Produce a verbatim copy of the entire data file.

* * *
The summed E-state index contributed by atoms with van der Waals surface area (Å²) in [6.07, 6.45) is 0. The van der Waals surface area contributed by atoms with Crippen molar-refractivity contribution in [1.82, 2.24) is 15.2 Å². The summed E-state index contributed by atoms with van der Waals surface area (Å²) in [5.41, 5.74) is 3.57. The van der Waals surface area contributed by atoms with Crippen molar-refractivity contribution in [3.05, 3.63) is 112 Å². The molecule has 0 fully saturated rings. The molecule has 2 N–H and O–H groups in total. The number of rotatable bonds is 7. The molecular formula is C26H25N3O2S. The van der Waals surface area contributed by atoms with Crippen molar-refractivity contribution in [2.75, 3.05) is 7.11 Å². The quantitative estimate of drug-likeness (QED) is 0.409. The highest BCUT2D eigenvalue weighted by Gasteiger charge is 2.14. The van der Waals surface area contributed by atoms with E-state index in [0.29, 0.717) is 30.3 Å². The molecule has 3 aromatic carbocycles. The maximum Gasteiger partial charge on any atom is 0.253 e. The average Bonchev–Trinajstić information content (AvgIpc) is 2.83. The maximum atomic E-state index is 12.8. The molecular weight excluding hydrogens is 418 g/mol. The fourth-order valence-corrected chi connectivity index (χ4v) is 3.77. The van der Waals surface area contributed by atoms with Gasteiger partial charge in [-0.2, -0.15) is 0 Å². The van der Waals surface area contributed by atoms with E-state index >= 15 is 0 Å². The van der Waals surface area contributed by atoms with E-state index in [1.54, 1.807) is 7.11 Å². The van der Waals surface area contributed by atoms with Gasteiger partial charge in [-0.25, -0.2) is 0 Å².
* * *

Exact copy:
The summed E-state index contributed by atoms with van der Waals surface area (Å²) in [6.07, 6.45) is 0. The van der Waals surface area contributed by atoms with Crippen molar-refractivity contribution in [1.82, 2.24) is 15.2 Å². The summed E-state index contributed by atoms with van der Waals surface area (Å²) in [5.41, 5.74) is 3.57. The van der Waals surface area contributed by atoms with Crippen molar-refractivity contribution in [3.05, 3.63) is 112 Å². The molecule has 0 fully saturated rings. The molecule has 2 N–H and O–H groups in total. The number of rotatable bonds is 7. The molecular formula is C26H25N3O2S. The van der Waals surface area contributed by atoms with Crippen molar-refractivity contribution in [2.75, 3.05) is 7.11 Å². The quantitative estimate of drug-likeness (QED) is 0.409. The highest BCUT2D eigenvalue weighted by Gasteiger charge is 2.14. The van der Waals surface area contributed by atoms with E-state index in [0.29, 0.717) is 30.3 Å². The molecule has 3 aromatic carbocycles. The maximum Gasteiger partial charge on any atom is 0.253 e. The average Bonchev–Trinajstić information content (AvgIpc) is 2.83. The maximum atomic E-state index is 12.8. The molecular weight excluding hydrogens is 418 g/mol. The fourth-order valence-corrected chi connectivity index (χ4v) is 3.77. The van der Waals surface area contributed by atoms with Gasteiger partial charge in [-0.2, -0.15) is 0 Å². The van der Waals surface area contributed by atoms with E-state index >= 15 is 0 Å². The van der Waals surface area contributed by atoms with E-state index in [1.54, 1.807) is 7.11 Å². The van der Waals surface area contributed by atoms with Gasteiger partial charge in [-0.25, -0.2) is 0 Å².